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Ruling on U.S. Boy's Fate Looms in Brazil

David Goldman, of New Jersey, gestures before speaking to the press in Rio de Janeiro, Monday, Dec. 21, 2009. Late Sunday Brazil's Supreme Court said in an Internet statement that Chief Justice Gilmar Mendes would rule Monday on appeals made by Goldman and Brazil's attorney general seeking to lift a stay on a lower court's order that Goldman's son be handed over to him. Goldman's son Sean was taken to Brazil in 2004 by his then-wife Bruna Bianchi, who divorced Goldman and remarried before dying while giving birth to a daughter in 2008. (AP Photo/Silvia Izquierdo)
AP Photo/Silvia Izquierdo
Brazil's Supreme Court chief justice is expected to rule Tuesday on an appeal that a U.S. father hopes will reunite him with his young son after a five-year custody battle.

A Supreme Court official said Tuesday afternoon that the decision by Chief Justice Gilmar Mendes would be issued before the end of the day. It originally was set for release Monday, but was delayed for unexplained reasons. The official spoke on condition of anonymity because she was not authorized to discuss the case.

David Goldman, a New Jersey man who has pledged to fight for his 9-year-old son, Sean, as long as it takes, was still holding out hope of being reunited in time to celebrate the holidays with his son in the United States.

Mendes will rule on appeals made by Goldman and Brazil's attorney general seeking to lift a stay on a lower court's order that Sean be handed over to his father.

If Mendes lifts the stay, a lawyer for the Brazilian family said the family would continue its legal battle to keep the boy in Brazil.

When the ruling is issued, "we will read it carefully and consider the legal remedies available, if needed," Sergio Tostes said in an e-mailed statement. "All necessary action will be taken."

Despite international law stating custody decisions should be made by the country where the child is born, Sean's stepfather has continually vowed to fight any ruling forcing him to relinquish his stepson, reported CBS News' Manuel Gallegus on The Early Show.

"David has a legal determination of custody under an international treaty that Brazil and the United States both signed and this man's rights or wishes or desires to be the parent to the child should not be supreme to David's right," international custody expert Patrick Braden told Gallegus.

The family could take the case to Brazil's top appeals court, but some have doubted whether that court would be willing to review the case if the Supreme Court backs a lower federal court ruling awarding custody to Goldman.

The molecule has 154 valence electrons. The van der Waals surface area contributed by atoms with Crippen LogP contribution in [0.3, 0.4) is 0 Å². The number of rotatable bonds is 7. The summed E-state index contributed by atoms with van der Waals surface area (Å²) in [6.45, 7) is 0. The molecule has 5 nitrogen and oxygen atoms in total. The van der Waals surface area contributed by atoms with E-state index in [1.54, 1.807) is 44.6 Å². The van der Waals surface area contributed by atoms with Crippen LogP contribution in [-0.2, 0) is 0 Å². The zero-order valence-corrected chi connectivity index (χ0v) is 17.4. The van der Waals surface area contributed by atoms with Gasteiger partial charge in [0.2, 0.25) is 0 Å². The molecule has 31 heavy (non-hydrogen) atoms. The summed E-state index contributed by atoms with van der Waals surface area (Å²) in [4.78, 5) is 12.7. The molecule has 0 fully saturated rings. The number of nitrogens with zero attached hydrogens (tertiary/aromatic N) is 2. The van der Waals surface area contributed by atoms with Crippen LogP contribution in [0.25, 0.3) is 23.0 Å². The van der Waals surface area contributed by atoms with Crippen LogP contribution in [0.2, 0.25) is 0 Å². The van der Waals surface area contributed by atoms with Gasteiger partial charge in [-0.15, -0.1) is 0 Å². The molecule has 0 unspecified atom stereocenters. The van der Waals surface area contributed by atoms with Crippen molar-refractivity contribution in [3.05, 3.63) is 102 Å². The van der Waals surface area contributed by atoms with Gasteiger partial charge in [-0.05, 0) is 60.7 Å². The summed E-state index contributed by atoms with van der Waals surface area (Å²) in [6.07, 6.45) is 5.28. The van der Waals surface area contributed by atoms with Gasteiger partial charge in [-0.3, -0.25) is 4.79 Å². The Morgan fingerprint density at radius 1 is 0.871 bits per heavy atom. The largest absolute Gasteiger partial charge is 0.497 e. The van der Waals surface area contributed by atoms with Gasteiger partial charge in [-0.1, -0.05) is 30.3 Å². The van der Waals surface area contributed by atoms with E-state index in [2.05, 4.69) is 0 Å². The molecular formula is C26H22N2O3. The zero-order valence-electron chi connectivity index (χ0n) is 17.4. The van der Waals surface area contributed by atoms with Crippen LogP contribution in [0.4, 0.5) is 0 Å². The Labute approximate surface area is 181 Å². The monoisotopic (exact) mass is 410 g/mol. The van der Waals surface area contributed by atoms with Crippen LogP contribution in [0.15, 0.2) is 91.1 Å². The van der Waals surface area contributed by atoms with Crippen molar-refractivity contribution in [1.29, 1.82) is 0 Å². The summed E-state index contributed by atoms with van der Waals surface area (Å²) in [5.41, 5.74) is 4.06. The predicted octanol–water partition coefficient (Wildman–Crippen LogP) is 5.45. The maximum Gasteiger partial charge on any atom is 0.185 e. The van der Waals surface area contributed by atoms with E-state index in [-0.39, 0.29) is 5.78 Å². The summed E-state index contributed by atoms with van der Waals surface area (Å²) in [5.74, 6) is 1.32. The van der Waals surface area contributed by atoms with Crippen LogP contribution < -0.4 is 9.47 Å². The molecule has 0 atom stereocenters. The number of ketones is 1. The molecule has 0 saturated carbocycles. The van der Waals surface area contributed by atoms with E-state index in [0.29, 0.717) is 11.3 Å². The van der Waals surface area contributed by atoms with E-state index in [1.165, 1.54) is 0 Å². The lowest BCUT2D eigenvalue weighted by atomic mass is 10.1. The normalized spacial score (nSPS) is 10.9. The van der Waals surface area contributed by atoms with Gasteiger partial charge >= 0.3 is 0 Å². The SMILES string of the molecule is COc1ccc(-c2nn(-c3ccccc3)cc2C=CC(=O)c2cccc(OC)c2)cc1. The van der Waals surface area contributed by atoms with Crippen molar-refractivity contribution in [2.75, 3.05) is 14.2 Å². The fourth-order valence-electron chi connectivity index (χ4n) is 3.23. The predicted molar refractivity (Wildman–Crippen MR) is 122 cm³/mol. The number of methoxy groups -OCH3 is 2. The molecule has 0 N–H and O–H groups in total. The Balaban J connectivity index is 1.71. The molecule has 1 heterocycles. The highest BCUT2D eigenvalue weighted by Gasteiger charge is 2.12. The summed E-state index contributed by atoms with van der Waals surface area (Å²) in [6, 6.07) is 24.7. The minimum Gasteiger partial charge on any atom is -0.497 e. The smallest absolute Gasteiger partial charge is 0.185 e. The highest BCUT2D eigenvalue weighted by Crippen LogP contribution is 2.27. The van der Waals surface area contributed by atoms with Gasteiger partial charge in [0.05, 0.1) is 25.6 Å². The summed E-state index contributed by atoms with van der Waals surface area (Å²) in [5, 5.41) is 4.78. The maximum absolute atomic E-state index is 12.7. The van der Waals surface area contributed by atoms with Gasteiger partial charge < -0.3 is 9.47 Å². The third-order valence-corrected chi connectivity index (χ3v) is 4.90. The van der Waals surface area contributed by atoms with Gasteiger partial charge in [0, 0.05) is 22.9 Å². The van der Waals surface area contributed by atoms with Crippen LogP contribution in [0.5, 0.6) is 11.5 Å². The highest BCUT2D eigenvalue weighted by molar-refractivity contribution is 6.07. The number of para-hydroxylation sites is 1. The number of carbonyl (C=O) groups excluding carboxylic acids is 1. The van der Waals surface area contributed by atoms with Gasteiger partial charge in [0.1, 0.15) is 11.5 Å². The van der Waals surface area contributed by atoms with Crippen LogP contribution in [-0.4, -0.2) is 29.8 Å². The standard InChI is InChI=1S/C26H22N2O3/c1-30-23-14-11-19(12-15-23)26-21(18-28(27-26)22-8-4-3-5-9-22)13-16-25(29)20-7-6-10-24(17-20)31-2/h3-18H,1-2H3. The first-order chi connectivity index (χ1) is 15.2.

Tostes previously told the AP he would like to see a negotiated settlement, saying he wanted to end the damage being done to Sean and to U.S.-Brazil relations.

But Goldman said that as the child's only surviving parent he wasn't interested in shared custody.

New Jersey Rep. Chris Smith, in Brazil to support Goldman, expressed optimism Monday that the case would be resolved in the U.S. man's favor.

"I think it is only a matter of 'when' and not 'if,' and we are hoping that the abductors will convey this young boy ... as soon as the chief justice renders his decision," the Republican congressman said.

Goldman, 42, launched his case in U.S. and Brazilian courts after Sean was brought by his mother in 2004 to her native Brazil, where she then divorced Goldman and remarried. She died last year in childbirth, and the boy has lived with his stepfather since.

The lawyer for the boy's Brazilian family offered to negotiate a settlement, and the family also invited Goldman to spend Christmas with them. Goldman has not said whether he would accept the invitation if the case was not resolved this week.

The case has affected diplomatic ties between Brazil and the U.S., reaching talks between President Barack Obama and his Brazilian counterpart, Luiz Inacio Lula da Silva. Democratic New Jersey Sen. Frank Lautenberg has blocked the renewal of a $2.75 billion trade deal that would lift tariffs on some Brazilian exports.

The U.S. State Department pressed for the boy to be returned. But a Brazilian Supreme Court justice last week stayed a lower court decision ordering Sean to be turned over to his father.

Goldman and Brazil's attorney general both filed appeals asking the Supreme Court to overturn the justice's decision to block Sean's return while the court considers hearing direct testimony from the boy.